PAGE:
season hurricane from the Bermuda area. However, the book is flawed with typographical errors, editing at times the author does stumble, resulting in utter- oversights, and choppy writing, as well as technical ances such as ". . . and a nationwide system called the inaccuracies. And quite obviously, the story has a Limited Fine Mesh, a grid superimposed on a map of number of holes in it; hardly avoidable due to such a the country where the corners represent data-collec- large amount of missing information. tion points. Twice a day hundreds of LFM balloons The last third of the book is rather disappointing. are released to measure ... " and talking of a fax chart Junger expended a lot of time and energy making the showing the developing storm as ".. . a tightly reader care about the crew of the Andrea Gail, yet he jammed set of barometric lines . . ." His attempts at spent the latter portion of the book describing rescue describing why storms form are rather pathetic, even attempts of other ships' crew, who readers had not to the point of ignoring the Coriolis effect (which is encountered until this point. why they spin counterclockwise). If the meteorologist- In all The Perfect Storm is a suspenseful, quick reader can neglect these oversights, then the book be- read, enjoyable in spite of the grammatical and tech- comes enjoyable. However, there is an important les- nical errors. Junger obviously cared deeply about his son here in that most of what has been learned about subjects and through his words has let the world know cyclogenesis over the past few decades has not been about the lives of men who choose to battle the sea getting out to the public and we face a great challenge for their very existence and how the sea sometimes for the years to come. wins.—Julie Burba and Stu Muench. Suspended somewhere between fact and fiction, Julie Burba is the manager of news and publicity The Perfect Storm is by no means the perfect book. for the AMS. Although it has enjoyed a consistent presence on a Stu Muench is a technical editor for the Journal of number of nonfiction bestseller lists (ranked number the Atmospheric Sciences for the AMS. • 3 on the top 40 amazon.com bestseller list for 1997), Col. Holzman Presented The Robert M. Losey Award, 1947 Established by the Institute of fornia Institute of Technology (1937-1938); and Super- Aeronautical Sciences in 1940, this vising Forecaster, U.S. Weather Bureau, at La Guardia award honors the memory of Capt. Field 1940-42. During the war, Colonel Holzman served Robert Moffatt Losey, a meteorologi- as Senior Forecaster for the U.S. Strategic Air Forces cal officer at the Air Corps, who was and had important responsibilities of a meteorological killed at Dombas, Norway, April 21, nature in connection with the bombing and invasion of 1940, while serving as an official ob- Europe. Shortly after the close of the war, he was as- server for the U.S. Army. He was the signed to handle the meteorological problems connected first officer in the service of the United States to die in with the Bikini atomic bomb experiments. His profes- World War II. For 1947, it was presented at the annual sional and technical accomplishments on this assignment meeting of the Institute on January 1948 to Col. Ben- gained him wide recognition from the Army and Navy jamin G. Holzman, U.S.A.F., "In recognition of out- personnel who were in charge of the experiment. standing contributions to the science of meteorology as In his present position, Colonel Holzman not only has applied to aeronautics." continued to make important contributions himself but also has initiated and guided many important meteoro- Colonel Holzman received his meteorological edu- logical investigations and had an important part in the cation at the California Institute of Technology, which successful formulation of the joint Weather Bureau, awarded him the degree of Master of Science. During Army, Navy, and National Advisory Committee for the period he also was Meteorologist for Eastern Air Aeronautics Thunderstorm Project. Lines (1934-1935); Meteorologist in Charge, American Air Lines (1935-36); Assistant Meteorologist, Soil Con- servation Service (1936-1940); Teaching Fellow, Cali- Bull. Amer. Meteor. Soc., 29,218. 8 75 Bulletin of the American Meteorological Society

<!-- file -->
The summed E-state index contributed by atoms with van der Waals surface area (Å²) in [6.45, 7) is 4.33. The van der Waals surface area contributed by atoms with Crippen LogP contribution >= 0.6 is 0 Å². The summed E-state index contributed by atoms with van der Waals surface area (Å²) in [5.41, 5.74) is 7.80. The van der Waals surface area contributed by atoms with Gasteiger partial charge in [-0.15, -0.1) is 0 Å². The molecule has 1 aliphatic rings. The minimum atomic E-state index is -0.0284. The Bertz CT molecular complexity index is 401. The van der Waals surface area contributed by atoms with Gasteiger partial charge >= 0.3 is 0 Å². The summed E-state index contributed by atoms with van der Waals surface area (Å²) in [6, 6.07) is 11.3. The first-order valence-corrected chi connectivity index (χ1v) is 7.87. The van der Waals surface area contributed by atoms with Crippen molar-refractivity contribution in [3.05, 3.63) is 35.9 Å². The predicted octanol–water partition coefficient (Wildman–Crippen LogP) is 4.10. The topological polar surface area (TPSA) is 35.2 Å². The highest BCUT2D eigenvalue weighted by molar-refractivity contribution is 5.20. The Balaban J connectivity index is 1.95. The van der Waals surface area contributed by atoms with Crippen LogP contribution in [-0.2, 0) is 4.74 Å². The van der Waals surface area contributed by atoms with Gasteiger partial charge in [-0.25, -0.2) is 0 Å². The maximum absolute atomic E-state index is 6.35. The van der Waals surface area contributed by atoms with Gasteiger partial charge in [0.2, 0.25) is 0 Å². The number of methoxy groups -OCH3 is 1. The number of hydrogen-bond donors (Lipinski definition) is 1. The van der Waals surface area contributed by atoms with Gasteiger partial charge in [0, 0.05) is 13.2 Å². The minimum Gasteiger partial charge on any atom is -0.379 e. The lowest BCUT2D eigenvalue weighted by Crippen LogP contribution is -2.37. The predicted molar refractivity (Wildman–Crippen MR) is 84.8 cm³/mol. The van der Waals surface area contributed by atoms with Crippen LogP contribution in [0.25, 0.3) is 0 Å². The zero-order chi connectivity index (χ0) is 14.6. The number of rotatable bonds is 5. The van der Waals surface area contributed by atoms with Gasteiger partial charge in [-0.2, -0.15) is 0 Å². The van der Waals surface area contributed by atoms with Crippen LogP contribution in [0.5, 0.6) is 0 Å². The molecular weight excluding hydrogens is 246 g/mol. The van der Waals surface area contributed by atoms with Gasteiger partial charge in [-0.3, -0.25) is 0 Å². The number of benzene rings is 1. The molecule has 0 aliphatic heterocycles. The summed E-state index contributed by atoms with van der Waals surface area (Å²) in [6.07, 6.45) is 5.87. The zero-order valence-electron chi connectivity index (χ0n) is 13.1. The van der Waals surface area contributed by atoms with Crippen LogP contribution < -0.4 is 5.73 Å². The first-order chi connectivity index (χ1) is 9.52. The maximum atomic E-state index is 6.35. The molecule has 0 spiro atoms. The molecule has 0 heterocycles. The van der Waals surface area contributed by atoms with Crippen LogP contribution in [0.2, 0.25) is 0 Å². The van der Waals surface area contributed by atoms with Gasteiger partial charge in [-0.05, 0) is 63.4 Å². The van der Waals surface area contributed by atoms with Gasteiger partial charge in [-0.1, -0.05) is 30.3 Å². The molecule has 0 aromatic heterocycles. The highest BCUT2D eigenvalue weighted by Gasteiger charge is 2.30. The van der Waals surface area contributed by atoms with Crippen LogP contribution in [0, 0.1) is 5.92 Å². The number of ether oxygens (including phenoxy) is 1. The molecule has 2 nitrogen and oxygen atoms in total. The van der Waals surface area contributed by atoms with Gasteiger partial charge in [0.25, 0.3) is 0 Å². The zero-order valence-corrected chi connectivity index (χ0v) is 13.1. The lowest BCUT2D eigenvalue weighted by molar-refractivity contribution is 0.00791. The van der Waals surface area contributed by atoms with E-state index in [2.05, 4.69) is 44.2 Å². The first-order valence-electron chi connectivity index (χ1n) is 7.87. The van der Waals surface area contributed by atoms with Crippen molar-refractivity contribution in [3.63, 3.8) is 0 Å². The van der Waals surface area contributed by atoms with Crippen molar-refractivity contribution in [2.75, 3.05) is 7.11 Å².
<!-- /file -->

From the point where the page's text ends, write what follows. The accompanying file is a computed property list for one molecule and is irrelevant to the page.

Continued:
Journal

Bulletin of the American Meteorological SocietyAmerican Meteorological Society

Published: May 1, 1998